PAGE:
The Lady and the Unicorn Tapestries
The Lady and the Unicorn Tapestries, are over 500 years old, and have inspired books, songs, movies and have stirred debate amongst historians.
“The Lady and the Unicorn” is regarded as the Mona Lisa of woven artworks. Its reputation is due to its symbolism, history, and mystery. The tapestry’s meaning is obscure but has been understood to represent “love or understanding.”
Woven in Flanders, the Dutch-speaking northern portion of Belgium, from wool and silk, the “Lady and the Unicorn Tapestries” consist of six tapestries designed from drawings that originated from Paris.
Five of the tapestries illustrate the five senses as symbolized by the woman’s interaction with a unicorn, lion, monkey and different objects in the composition.
The sixth tapestry remains more of a mystery with the prominent wording “À Mon Seul Désir” (To my only Desire) in the tent.
In the “Touch Tapestry,” the lady stands with one hand touching the unicorn’s horn, and the other holding up the pennant.
In the “Sight Tapestry,” the lady is seated, holding a mirror up to the unicorn.
In the “Taste Tapestry,” the lady is taking sweets from a dish.
In the “Smell Tapestry,” the lady stands, making a wreath of flowers.
In the “Hearing Tapestry,” the lady plays the organ on top of a table.
In all the tapestries, the unicorn is to the lady’s left and the lion to her right. This arrangement forms a common theme for all the tapestries.
The sixth, “À Mon Seul Désir” Tapestry is wider than the others and has a different style. The lady stands in front of a tent. Across the top of the entrance to the tent is written “À Mon Seul Désir.”
An obscure motto, the unicorn, and the lion stand in their standard positions framing the lady while holding onto the tent pennants.
Tapestry weavers use to create the design as they progressed using their imagination. However, from the fourteenth century onward, they copied from a broadsheet of paper (cartone) or a drawing or painting (cartoon).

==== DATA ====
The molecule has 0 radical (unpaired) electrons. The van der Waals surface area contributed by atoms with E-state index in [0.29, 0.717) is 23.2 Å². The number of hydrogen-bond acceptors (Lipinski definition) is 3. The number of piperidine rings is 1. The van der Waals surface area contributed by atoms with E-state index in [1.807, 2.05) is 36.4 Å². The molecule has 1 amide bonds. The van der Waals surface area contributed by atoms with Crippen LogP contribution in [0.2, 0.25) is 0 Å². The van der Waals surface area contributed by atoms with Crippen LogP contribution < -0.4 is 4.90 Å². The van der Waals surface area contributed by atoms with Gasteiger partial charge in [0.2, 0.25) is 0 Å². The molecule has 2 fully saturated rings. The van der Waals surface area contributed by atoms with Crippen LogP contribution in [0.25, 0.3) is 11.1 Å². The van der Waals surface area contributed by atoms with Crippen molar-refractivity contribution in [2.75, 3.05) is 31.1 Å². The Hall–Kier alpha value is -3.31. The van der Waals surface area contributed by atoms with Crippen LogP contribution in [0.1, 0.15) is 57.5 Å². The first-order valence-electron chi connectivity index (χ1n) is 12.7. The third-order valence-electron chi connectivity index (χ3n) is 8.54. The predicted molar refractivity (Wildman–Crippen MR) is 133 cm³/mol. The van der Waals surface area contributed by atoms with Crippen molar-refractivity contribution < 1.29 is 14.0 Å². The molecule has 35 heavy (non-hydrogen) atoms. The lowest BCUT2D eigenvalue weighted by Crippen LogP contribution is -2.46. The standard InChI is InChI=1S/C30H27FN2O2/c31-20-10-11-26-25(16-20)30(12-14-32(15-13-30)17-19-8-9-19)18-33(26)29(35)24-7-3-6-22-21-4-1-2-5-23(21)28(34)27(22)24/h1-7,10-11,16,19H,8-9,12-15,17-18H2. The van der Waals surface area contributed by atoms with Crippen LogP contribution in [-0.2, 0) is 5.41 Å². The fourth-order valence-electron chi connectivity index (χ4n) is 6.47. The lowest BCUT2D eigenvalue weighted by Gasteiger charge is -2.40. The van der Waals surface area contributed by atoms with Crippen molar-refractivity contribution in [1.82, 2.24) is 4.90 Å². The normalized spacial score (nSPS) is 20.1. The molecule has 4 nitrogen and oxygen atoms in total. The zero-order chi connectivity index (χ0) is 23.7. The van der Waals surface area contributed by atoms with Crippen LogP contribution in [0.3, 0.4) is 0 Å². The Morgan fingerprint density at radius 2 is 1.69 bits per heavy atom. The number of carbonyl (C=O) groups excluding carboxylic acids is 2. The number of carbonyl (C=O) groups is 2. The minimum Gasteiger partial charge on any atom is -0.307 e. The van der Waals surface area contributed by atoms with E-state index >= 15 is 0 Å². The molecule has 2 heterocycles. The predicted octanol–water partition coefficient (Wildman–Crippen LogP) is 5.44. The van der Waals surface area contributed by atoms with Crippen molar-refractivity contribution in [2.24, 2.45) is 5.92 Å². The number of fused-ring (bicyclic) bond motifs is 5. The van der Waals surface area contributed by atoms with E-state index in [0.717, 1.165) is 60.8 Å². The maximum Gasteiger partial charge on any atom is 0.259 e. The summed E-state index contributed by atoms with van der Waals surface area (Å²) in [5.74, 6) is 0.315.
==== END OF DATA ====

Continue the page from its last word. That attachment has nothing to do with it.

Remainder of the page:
“The Lady and the Unicorn Tapestries” are one of the most significant surviving examples of tapestry art from the Middle Ages.
Historians argue that in five of the six panels, the mysterious lady with the unicorn is Mary Tudor.
The third wife of Louis XII and sister of Henry VIII, who was Queen of France from 1514 to 1515.
This Middle Ages masterpiece was “rediscovered” in poor condition in 1841 in the castle of Boussac.
The Lady and the Unicorn Tapestries
- Title: The Lady and the Unicorn Tapestries
- Artist: Woven in Flanders based on drawings from Paris
- Year: 1500
- Medium: Wool and Silk
- Dimensions H: 3.68m w: 2.00m
- Discovered: 1841
- Museum: Musée National du Moyen Age
Medieval Lady and the Unicorn tapestries
A Tour of the Musée National du Moyen Age
THE LADY & THE UNICORN LECTURE
A Tour of the Museums and Historic Sites in Paris
- The Louvre
- Musée National du Moyen Age – Thermes De Cluny (National Museum of Medieval Art)
- Musée d’Orsay
- Musée Rodin
- Musée Carnavalet
- National Archaeological Museum, France
- Les Invalides
- Musée Marmottan Monet
Paris, France: Cluny Museum
The Lady And The Unicorn (Medieval Tapestries)
Installing ‘The lady and the unicorn’ tapestries
In conversation The Lady and the Unicorn Tapestries
“Do you know, I always thought unicorns were fabulous monsters, too?
I never saw one alive before!”
Well, now that we have seen each other,” said the unicorn,
“if you’ll believe in me, I’ll believe in you.”
– Lewis Carroll
Photo Credit: 1) See page for author [Public domain], via Wikimedia Commons 2) See page for author [Public domain], via Wikimedia Commons 3) CC BY 2.5, Link 3) See page for author [Public domain], via Wikimedia Commons